A Centaur’s Life- Mermaids

A Centaur’s Life- Mermaids

mermaids

 

The Mermaids, or Merfolk, of A Centaur’s Life, had me laughing as soon as I saw them because that’s not how it works, that is not how any of this works.  If you didn’t realize it from the picture, let me spell it out for you, the Mermaids have a thigh gap.  No other fictional mermaids have a thigh gap, where the upper legs are separate and the lower legs are fused.  Not to mention, that is not how evolution works when real world aquatic mammals adapted to life in the ocean.

 

Evolution of the dolphin tail

Real world dolphins evolved from an extinct animal called Indohyus, which is about the size of a cat.  The animal lived around 50 million years ago, so this process took a very long time, and many species followed, leading up to modern dolphins.

 

Indohyus

dolphin evolution

 

The Wikipedia page on the evolution of aquatic mammals found here (https://en.wikipedia.org/wiki/Evolution_of_cetaceans) actually has a nice sequence of pictures where you can see the shrinking of the hind legs and the growth of the tail over time.  The legs are eventually lost, and the tail evolves in the flipper we see in whales and dolphins.

dolphin

 

However, the animals in A Centaur’s Life have 6 limbs, instead of 4 limbs, which means that the mermaid’s tail would have formed from its legs.  As a result, dolphin evolution is not the best real-world example to use.  In this case it is seals that become the best example as seen in the image below.

mermaids tail

 

The seal flipper is not formed from a tail, but actually from its legs which have fused together.

 

“Ok great, problem solved, the Mermaid thigh gap is actually just a result of evolution and it will slowly close over subsequent generations”

 

Wrong, very wrong

Let’s think about this logically: dolphins, seals, and our fictional mermaid all evolved from a mammal that lived on land.  As the mammal begins to adapt to life in water, it still needs to have some ability to move on land.  If the very first part of the legs to begin to fuse together were the feet, the mammal would no longer be able to move around very effectively.  Just try and move around with your feet tied together, and you’ll be limited to hopping, and that would get tiring very quickly.  However, if your thighs were tied together your walking would be limited, but it would not be impossible.  Thus there is no way for a mermaid to have thigh gap, beyond the fan service on a part of the author.

busted

 

Staying Warm

While A Centaur’s Life clearly failed on the biology of the mermaid’s tail, it does actually get one thing right.  All mammals are warm blooded and have to maintain a constant body temperature.  This is done through their metabolism and various adaptations to maintain body heat.  Some of these adaptations include fur, which is not found on most aquatic mammals that spend all of their time in the water for obvious reasons, such as making it harder to swim.  To make up for that aquatic mammals have a layer of fat underneath their skin called blubber, this layer of fat serves as insulation keeping the animals warm in cold waters.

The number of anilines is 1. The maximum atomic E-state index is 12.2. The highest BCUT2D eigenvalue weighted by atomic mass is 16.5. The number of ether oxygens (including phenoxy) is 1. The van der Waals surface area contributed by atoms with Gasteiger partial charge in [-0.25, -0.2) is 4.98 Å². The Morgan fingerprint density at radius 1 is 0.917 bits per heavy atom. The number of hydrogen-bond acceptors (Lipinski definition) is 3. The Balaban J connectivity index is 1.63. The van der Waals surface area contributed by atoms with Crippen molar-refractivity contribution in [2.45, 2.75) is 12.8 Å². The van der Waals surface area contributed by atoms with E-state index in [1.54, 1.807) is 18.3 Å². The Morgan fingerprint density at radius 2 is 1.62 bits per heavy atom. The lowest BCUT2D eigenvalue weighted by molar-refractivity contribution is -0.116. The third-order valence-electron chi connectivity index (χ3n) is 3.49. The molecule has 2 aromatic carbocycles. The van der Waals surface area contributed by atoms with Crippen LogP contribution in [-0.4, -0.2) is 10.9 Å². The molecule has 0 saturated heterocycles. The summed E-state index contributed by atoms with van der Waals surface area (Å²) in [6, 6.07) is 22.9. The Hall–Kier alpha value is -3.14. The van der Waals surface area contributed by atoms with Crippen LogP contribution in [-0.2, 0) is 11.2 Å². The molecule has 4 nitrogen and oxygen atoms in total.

The mermaids clearly do not have any blubber considering their alluring forms, which is believable given that they are shown to live in very warm environments.  However, it is possible to get cold even while sitting in warm water given enough time, and given that mermaids live in water this could be a problem.  The mermaids are said to have something called counter current circulation as a way to retain body heat in the core of the body.  This is a real world physiological feature used by animals that live in cold environments.

 

When we normally think of blood flow, we think of the artery running out into the limb with warm oxygenated blood, and the vein carrying colder non-oxygenated blood back to the body.  This still happens in counter current circulation, but what changes is that the arteries and veins run next to each other as seen below.

mermaids tail

 

As you can see, the countercurrent is referring to the heat, and not the actual blood or oxygen.  Counter current warms the blood as it returns to the body, helping to retain heat as the blood in the veins absorbs the heat from the blood in the arteries as it heads to the limbs.  This is because the artery runs down the middle with the veins around it as seen below.

mermaids tail

 

In this case I have to call A Centaur’s Life use and explanation of counter current circulation confirmed.  It might have been useful in the classroom, if the rest of the show wasn’t so problematic.

 

Knees?

mermaids

If the flipper of the Mermaid is evolved from legs, then what happened to their knees, because knees do not bend like that?  Also, if their knees are located at the bend in their tails, the femur of a Mermaid must be very, very long.

 

Conclusion

Outside of fanservice there is just no reason for the mermaids to have a thigh gap, but they did get countercurrent circulation right.  I am probably nit picking on the knees, but that’s the science teacher in me.  I know it was a bit shorter than usual, but I hope you enjoyed the post and leave any comments or questions below.

 

FYI- I know I didn’t talk about the mermaids from Daily Life with Monster Girls, but they are based on fish not mammals.

 

Further Reading

https://blogs.scientificamerican.com/news-blog/found-missing-link-ancestor-of-mode-2009-04-22/

http://cetus.ucsd.edu/sio133/PDF/BertaChap3.pdf